I’ve played a number of 3D adventure games from Nintendo where it is convention to control the camera by rotating around the player: moving the joystick to the right rotates the the camera to the right relative to the player. This works great for Nintendo, as the majority of their platform’s games follow this convention… But a large majority of Xbox players are first-person and third-person shooter players who expect the camera to move in the reverse direction: moving the joystick to the right moves the camera left relative to the player causing the view to show what is to the right of the player’s character. This seems backwards to me, but after much playtesting, it has become obvious that on the Xbox it is critical to have invert-rotation options, even though it may not actually be necessary on Nintendo’s platforms.

That’s about all that comes to mind for now. I hope this has been a helpful insight to everyone. I’m always looking for feedback, either on my games or on these blog posts, so feel free to leave some comments!

Hideout! Downloads: First Four Days

Tuesday, August 31st, 2010

Hey Everyone! The “estimated” data for the first four days of downloads and sales for Hideout! are in! We’ve had over 1000 people try out the game, which definitely shows that people like the game box and marketing material! And 28 full game copies have been sold! To be honest, these are pretty much the numbers that I was hoping for, maybe even better, especially considering the game was originally designed without sales in mind. But I’m really most happy because of the sheer number of people that have had a chance to try it out! :D I hope you’re all having fun with the game!

HideoutSales_FirstFourDays

Date Trials Purchases
8/26/2010 385 8
8/27/2010 296 4
8/28/2010 219 10
8/29/2010 176 6
Grand Total 1076 28

Purchase/Trial Ratio: 2.60 %

Hideout!: Designing Lasting Arcade-Style Gameplay

Monday, August 30th, 2010

When I initially designed and implemented the gameplay of Hideout! I had created a game where the best players would consistently get to about level 5 or 6, while beginners would typically achieve level 3 or 4. This wasn’t very good – I wanted experienced players to be able to get much higher up, maybe up to around level 25.

During the update and port to the Xbox 360, I spent some time working on this problem and was successfully able to create a very effective solution that kept beginners at around level 5, but enabled skilled players (myself) to reach level 23!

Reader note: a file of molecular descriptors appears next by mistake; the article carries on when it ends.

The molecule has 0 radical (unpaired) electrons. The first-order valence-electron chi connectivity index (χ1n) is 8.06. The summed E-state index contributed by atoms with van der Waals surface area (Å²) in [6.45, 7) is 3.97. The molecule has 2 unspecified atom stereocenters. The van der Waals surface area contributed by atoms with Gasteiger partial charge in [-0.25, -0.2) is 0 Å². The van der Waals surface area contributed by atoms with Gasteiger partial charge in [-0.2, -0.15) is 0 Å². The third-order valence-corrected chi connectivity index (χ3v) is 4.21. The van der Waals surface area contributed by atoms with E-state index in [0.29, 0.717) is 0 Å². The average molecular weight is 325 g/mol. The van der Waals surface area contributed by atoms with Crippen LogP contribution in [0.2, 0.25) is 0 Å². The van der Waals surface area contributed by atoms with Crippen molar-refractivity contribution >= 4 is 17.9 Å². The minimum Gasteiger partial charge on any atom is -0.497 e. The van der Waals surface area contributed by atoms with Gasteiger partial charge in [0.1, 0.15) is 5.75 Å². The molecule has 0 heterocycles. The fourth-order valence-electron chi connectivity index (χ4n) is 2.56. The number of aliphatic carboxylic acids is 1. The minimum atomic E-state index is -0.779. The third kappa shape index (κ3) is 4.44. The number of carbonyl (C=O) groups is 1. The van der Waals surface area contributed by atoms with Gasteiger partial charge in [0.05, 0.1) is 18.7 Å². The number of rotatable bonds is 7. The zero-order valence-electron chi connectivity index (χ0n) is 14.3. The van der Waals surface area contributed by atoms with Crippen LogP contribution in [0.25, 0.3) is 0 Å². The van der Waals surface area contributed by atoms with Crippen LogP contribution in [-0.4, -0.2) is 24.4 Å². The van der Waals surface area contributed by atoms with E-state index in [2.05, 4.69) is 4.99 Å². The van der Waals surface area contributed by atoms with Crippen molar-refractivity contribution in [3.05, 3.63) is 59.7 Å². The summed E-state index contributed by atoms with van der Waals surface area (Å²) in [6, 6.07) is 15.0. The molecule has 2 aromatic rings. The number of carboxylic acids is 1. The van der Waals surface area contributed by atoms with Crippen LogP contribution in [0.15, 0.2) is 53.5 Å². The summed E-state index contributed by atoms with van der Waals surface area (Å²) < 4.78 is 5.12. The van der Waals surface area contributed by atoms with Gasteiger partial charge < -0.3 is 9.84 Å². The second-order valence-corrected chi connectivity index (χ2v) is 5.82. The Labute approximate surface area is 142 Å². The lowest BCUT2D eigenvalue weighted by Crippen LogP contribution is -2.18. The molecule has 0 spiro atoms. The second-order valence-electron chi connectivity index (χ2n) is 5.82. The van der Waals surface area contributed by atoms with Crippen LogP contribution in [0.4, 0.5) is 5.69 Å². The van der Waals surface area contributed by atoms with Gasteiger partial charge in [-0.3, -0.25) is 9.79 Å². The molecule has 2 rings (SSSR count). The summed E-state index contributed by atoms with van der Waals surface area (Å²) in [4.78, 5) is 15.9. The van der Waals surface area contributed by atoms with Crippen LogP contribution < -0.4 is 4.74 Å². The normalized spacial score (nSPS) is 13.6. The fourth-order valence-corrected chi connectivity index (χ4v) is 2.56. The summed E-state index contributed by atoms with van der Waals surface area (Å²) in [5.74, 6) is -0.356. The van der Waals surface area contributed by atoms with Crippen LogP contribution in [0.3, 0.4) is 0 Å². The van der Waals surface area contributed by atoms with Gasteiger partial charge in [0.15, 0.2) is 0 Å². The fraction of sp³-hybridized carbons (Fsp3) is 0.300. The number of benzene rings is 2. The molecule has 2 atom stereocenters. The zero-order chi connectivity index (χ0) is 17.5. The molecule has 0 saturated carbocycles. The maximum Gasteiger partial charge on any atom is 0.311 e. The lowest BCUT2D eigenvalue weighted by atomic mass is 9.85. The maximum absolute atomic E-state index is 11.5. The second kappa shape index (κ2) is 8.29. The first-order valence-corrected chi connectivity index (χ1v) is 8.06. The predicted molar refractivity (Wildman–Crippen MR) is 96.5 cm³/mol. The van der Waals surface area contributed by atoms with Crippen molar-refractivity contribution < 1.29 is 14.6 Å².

The Problem

When I had initially programmed the level progression, I had designed a number of the gameplay mechanics to progress in a linear fashion, such as the UFO speed, the time it takes for a UFO to discover you, etc.

I wanted the experienced players to be able to get to a “high” level, maybe in the twenties or thirties. This essentially resulted in the following scenario:

problem1

Interestingly, this implementation presented a huge problem: Players couldn’t tell that the levels were actually getting harder. Said differently, the difficulty steps were too small at the beginning levels. This meant that the players would easily become bored of the game because they assumed that it was the same thing over and over, with no difference in challenge from level to level.

To resolve this problem, I simply made the gameplay mechanics become harder much more faster than in the first design. This resulted in the first version of the game:

problem2

This caused a second problem, which I described at the beginning of the article: Even advanced players were not able to get very far in the game, compared to the beginners. It became impossibly hard to get past the low-to-mid range levels.

The Solution: Using Asymptotes!

After looking back at the game and performing this analysis, it was quite easy to come up with a solution to the problems: Instead of using a linear progression of gameplay mechanics, I simply implemented a function with an asymptote. This asymptote was positioned approximately around where I had determined that the gameplay mechanic was essentially impossible for humans. I also scaled out the function to make the curve start levelling out around the level 100 mark:

solution

This new approach enabled the players to both feel that the game was getting harder and allow them to slowly creep their way up to the highest level they could, anywhere between levels 10 and 25. This gave players a feeling of accomplishment as they played the game, because they could really see themselves getting better and better the more they played, but also understand that with each level the game was actually getting harder.

It’s nice to use a graphing calculator to help you make your function just right (Microsoft Math is one example). In the end, I feel that this approach has really made the Hideout! experience all that it could be and I’ve seen lots of players really get hooked on it and have a lot of fun.

Make sure to check out the new Hideout! to see what level you can get to! (And, of course, brag to your friends.)

Hideout! Now Available on Xbox Live!

Thursday, August 26th, 2010

Hideout! has now been released on the Xbox 360! You can find it for download (with a free trial game) in the indie games section of the Xbox Live Marketplace or visit the game’s website at hideout.allenwp.com to watch the game trailer and find out more information. I had a tonne of fun making this game, so I hope you have just as much fun playing it!

Hideout! box art

If you have a moment to rate the game, it would be greatly appreciated as ratings strongly impact the number of people who will try out the game. Special thanks to everyone who helped with the development and testing of this game — It’s because of you that this game grown into such a fun experience! Happy gaming!

Hideout! screenshot